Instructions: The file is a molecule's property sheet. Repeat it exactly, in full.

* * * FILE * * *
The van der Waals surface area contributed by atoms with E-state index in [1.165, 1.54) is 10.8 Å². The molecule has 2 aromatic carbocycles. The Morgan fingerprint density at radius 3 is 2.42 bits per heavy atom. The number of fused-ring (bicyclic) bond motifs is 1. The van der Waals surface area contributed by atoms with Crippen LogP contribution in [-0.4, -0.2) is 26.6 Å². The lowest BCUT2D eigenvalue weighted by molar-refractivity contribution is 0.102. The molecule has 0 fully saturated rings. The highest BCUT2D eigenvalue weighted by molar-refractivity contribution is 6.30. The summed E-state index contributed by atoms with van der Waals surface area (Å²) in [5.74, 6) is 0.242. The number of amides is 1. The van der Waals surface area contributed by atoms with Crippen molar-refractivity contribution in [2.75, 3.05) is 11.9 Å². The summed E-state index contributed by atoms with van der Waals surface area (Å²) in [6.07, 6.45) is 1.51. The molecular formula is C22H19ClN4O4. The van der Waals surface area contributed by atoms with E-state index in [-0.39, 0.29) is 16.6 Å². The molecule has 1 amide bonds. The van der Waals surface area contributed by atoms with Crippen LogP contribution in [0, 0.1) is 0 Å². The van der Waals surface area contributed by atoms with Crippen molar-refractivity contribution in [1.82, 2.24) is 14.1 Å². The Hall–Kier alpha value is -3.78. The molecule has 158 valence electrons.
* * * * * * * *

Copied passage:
The van der Waals surface area contributed by atoms with E-state index in [1.165, 1.54) is 10.8 Å². The molecule has 2 aromatic carbocycles. The Morgan fingerprint density at radius 3 is 2.42 bits per heavy atom. The number of fused-ring (bicyclic) bond motifs is 1. The van der Waals surface area contributed by atoms with Crippen LogP contribution in [-0.4, -0.2) is 26.6 Å². The lowest BCUT2D eigenvalue weighted by molar-refractivity contribution is 0.102. The molecule has 0 fully saturated rings. The highest BCUT2D eigenvalue weighted by molar-refractivity contribution is 6.30. The summed E-state index contributed by atoms with van der Waals surface area (Å²) in [5.74, 6) is 0.242. The number of amides is 1. The van der Waals surface area contributed by atoms with Crippen molar-refractivity contribution in [2.75, 3.05) is 11.9 Å². The summed E-state index contributed by atoms with van der Waals surface area (Å²) in [6.07, 6.45) is 1.51. The molecular formula is C22H19ClN4O4. The van der Waals surface area contributed by atoms with E-state index in [-0.39, 0.29) is 16.6 Å². The molecule has 1 amide bonds. The van der Waals surface area contributed by atoms with Crippen LogP contribution in [0, 0.1) is 0 Å². The van der Waals surface area contributed by atoms with Crippen molar-refractivity contribution in [1.82, 2.24) is 14.1 Å². The Hall–Kier alpha value is -3.78. The molecule has 158 valence electrons.